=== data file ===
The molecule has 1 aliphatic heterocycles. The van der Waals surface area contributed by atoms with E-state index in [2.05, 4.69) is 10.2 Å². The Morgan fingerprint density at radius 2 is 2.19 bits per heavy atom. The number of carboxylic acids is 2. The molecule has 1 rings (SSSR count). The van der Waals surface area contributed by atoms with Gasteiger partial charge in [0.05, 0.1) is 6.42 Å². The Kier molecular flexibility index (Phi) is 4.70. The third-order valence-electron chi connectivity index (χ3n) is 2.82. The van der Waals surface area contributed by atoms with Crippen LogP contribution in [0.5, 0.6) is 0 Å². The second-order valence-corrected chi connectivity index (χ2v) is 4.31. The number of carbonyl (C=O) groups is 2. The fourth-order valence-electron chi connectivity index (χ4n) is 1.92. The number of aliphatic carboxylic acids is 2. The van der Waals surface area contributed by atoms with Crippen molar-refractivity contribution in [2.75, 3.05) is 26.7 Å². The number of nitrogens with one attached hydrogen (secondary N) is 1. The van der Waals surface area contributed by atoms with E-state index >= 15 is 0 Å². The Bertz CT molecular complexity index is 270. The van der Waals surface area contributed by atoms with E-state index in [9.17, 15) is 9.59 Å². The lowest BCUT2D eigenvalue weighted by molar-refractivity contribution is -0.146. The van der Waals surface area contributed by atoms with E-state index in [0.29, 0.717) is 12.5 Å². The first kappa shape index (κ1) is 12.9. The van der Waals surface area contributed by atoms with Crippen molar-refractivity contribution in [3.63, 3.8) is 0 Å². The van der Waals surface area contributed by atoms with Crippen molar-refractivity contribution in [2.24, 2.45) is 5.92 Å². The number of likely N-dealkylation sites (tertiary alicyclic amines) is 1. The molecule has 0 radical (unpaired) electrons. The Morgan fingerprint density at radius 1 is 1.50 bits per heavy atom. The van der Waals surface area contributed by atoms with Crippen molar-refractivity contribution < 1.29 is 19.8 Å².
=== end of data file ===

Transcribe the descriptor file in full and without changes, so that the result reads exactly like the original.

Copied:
The molecule has 1 aliphatic heterocycles. The van der Waals surface area contributed by atoms with E-state index in [2.05, 4.69) is 10.2 Å². The Morgan fingerprint density at radius 2 is 2.19 bits per heavy atom. The number of carboxylic acids is 2. The molecule has 1 rings (SSSR count). The van der Waals surface area contributed by atoms with Gasteiger partial charge in [0.05, 0.1) is 6.42 Å². The Kier molecular flexibility index (Phi) is 4.70. The third-order valence-electron chi connectivity index (χ3n) is 2.82. The van der Waals surface area contributed by atoms with Crippen LogP contribution in [0.5, 0.6) is 0 Å². The second-order valence-corrected chi connectivity index (χ2v) is 4.31. The number of carbonyl (C=O) groups is 2. The fourth-order valence-electron chi connectivity index (χ4n) is 1.92. The number of aliphatic carboxylic acids is 2. The van der Waals surface area contributed by atoms with Crippen molar-refractivity contribution in [2.75, 3.05) is 26.7 Å². The number of nitrogens with one attached hydrogen (secondary N) is 1. The van der Waals surface area contributed by atoms with E-state index >= 15 is 0 Å². The Bertz CT molecular complexity index is 270. The van der Waals surface area contributed by atoms with E-state index in [9.17, 15) is 9.59 Å². The lowest BCUT2D eigenvalue weighted by molar-refractivity contribution is -0.146. The van der Waals surface area contributed by atoms with E-state index in [0.29, 0.717) is 12.5 Å². The first kappa shape index (κ1) is 12.9. The van der Waals surface area contributed by atoms with Crippen molar-refractivity contribution in [3.63, 3.8) is 0 Å². The van der Waals surface area contributed by atoms with Crippen molar-refractivity contribution in [2.24, 2.45) is 5.92 Å². The number of likely N-dealkylation sites (tertiary alicyclic amines) is 1. The molecule has 0 radical (unpaired) electrons. The Morgan fingerprint density at radius 1 is 1.50 bits per heavy atom. The van der Waals surface area contributed by atoms with Crippen molar-refractivity contribution < 1.29 is 19.8 Å².